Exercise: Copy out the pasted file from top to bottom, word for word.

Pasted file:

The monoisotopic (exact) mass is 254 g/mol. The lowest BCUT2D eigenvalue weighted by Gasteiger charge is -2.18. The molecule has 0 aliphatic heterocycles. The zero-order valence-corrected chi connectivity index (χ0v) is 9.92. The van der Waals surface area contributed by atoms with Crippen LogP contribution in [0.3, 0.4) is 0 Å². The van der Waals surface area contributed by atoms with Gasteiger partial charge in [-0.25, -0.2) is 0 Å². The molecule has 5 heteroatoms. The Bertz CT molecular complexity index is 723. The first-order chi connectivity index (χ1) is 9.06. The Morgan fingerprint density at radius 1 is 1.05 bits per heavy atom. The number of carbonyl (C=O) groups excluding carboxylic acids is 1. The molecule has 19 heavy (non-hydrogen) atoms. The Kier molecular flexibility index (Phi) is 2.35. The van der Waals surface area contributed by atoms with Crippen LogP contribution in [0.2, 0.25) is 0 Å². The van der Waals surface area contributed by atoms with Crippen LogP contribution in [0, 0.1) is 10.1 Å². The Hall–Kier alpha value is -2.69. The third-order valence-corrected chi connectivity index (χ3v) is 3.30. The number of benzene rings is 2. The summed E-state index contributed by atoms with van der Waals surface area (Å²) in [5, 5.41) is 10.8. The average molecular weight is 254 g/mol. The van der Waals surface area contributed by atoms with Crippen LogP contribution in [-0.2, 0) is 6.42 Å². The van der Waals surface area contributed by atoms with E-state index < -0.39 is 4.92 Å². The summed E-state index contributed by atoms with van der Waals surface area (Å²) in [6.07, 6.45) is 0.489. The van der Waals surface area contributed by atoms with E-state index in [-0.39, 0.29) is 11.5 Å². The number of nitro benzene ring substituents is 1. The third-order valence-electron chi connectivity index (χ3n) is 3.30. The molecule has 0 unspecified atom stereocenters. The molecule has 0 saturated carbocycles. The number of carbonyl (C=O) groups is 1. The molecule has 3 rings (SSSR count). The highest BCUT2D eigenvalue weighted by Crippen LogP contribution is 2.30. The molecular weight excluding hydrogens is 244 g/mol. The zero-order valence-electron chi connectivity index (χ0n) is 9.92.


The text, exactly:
The monoisotopic (exact) mass is 254 g/mol. The lowest BCUT2D eigenvalue weighted by Gasteiger charge is -2.18. The molecule has 0 aliphatic heterocycles. The zero-order valence-corrected chi connectivity index (χ0v) is 9.92. The van der Waals surface area contributed by atoms with Crippen LogP contribution in [0.3, 0.4) is 0 Å². The van der Waals surface area contributed by atoms with Gasteiger partial charge in [-0.25, -0.2) is 0 Å². The molecule has 5 heteroatoms. The Bertz CT molecular complexity index is 723. The first-order chi connectivity index (χ1) is 9.06. The Morgan fingerprint density at radius 1 is 1.05 bits per heavy atom. The number of carbonyl (C=O) groups excluding carboxylic acids is 1. The molecule has 19 heavy (non-hydrogen) atoms. The Kier molecular flexibility index (Phi) is 2.35. The van der Waals surface area contributed by atoms with Crippen LogP contribution in [0.2, 0.25) is 0 Å². The van der Waals surface area contributed by atoms with Crippen LogP contribution in [0, 0.1) is 10.1 Å². The Hall–Kier alpha value is -2.69. The third-order valence-corrected chi connectivity index (χ3v) is 3.30. The number of benzene rings is 2. The summed E-state index contributed by atoms with van der Waals surface area (Å²) in [5, 5.41) is 10.8. The average molecular weight is 254 g/mol. The van der Waals surface area contributed by atoms with Crippen LogP contribution in [-0.2, 0) is 6.42 Å². The van der Waals surface area contributed by atoms with E-state index < -0.39 is 4.92 Å². The summed E-state index contributed by atoms with van der Waals surface area (Å²) in [6.07, 6.45) is 0.489. The van der Waals surface area contributed by atoms with E-state index in [-0.39, 0.29) is 11.5 Å². The number of nitro benzene ring substituents is 1. The third-order valence-electron chi connectivity index (χ3n) is 3.30. The molecule has 0 unspecified atom stereocenters. The molecule has 0 saturated carbocycles. The number of carbonyl (C=O) groups is 1. The molecule has 3 rings (SSSR count). The highest BCUT2D eigenvalue weighted by Crippen LogP contribution is 2.30. The molecular weight excluding hydrogens is 244 g/mol. The zero-order valence-electron chi connectivity index (χ0n) is 9.92.